Historically, Goldstone has been around since the European Renaissance. Stories say that it was discovered by early Venetian monks working at a glass factory (hence, the alternate name - Monkstone) - who were practicing alchemy. By accident, molten copper tipped into a container of molten glass. This crystallized into thousand of tiny crystals and formed a melt of glass with millions of tiny, golden light sparkles.
Thus, a happy accident gives us this sparkly stone today.
We have recently sourced some goldstone from a new supplier (look for product numbers that start with "s") - and I just have to add - this is flat out - the NICEST goldstone I have seen in easily 20 years. This is very richly sparkly - alive with glitter. Some has coarse and some is finer grained, but this is way superiour to the goldstone we usually see. If you have passed on goldstone in the past - I urge you to re-visit it - this is some darned-nice stuff!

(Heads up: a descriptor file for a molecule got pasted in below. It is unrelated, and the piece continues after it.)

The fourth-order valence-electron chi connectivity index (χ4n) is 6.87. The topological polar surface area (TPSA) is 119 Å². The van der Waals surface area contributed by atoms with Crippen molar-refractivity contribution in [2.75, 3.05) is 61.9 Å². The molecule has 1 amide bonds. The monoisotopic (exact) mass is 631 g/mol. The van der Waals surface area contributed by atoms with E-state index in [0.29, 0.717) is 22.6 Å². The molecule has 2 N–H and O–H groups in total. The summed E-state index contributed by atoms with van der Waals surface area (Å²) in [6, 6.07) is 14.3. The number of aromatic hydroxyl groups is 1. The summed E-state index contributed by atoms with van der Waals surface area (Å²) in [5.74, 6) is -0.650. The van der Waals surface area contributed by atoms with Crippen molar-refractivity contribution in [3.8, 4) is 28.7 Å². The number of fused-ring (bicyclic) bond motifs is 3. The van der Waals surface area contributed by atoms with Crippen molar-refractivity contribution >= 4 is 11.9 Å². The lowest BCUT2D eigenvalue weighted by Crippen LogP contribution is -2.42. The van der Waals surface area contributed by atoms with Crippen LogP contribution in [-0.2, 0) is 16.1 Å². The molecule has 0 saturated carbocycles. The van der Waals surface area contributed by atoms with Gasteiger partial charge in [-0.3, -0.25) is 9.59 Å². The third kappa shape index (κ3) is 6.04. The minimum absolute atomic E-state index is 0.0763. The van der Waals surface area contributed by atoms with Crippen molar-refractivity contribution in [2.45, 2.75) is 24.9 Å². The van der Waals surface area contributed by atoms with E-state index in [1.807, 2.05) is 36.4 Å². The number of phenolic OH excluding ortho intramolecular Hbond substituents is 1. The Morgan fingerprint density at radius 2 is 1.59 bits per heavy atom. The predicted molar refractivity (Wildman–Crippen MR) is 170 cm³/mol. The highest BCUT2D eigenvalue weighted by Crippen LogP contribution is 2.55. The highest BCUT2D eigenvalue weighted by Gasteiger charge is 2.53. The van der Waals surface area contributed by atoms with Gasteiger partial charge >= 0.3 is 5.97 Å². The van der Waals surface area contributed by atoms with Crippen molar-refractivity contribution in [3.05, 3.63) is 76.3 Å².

Goldstone is also known as aventurine - not to be confused with the natural stone called aventurine. The most common base colour is an earthy brick red, but midnight blue and deep forest green are also available.
Lampworkers also use goldstone in beadmaking, and it is also used in handmade marbles, where it is known as "lutz." However - we don't suggest melting these beads down to use in your lampworking, as the COE may not match your glass.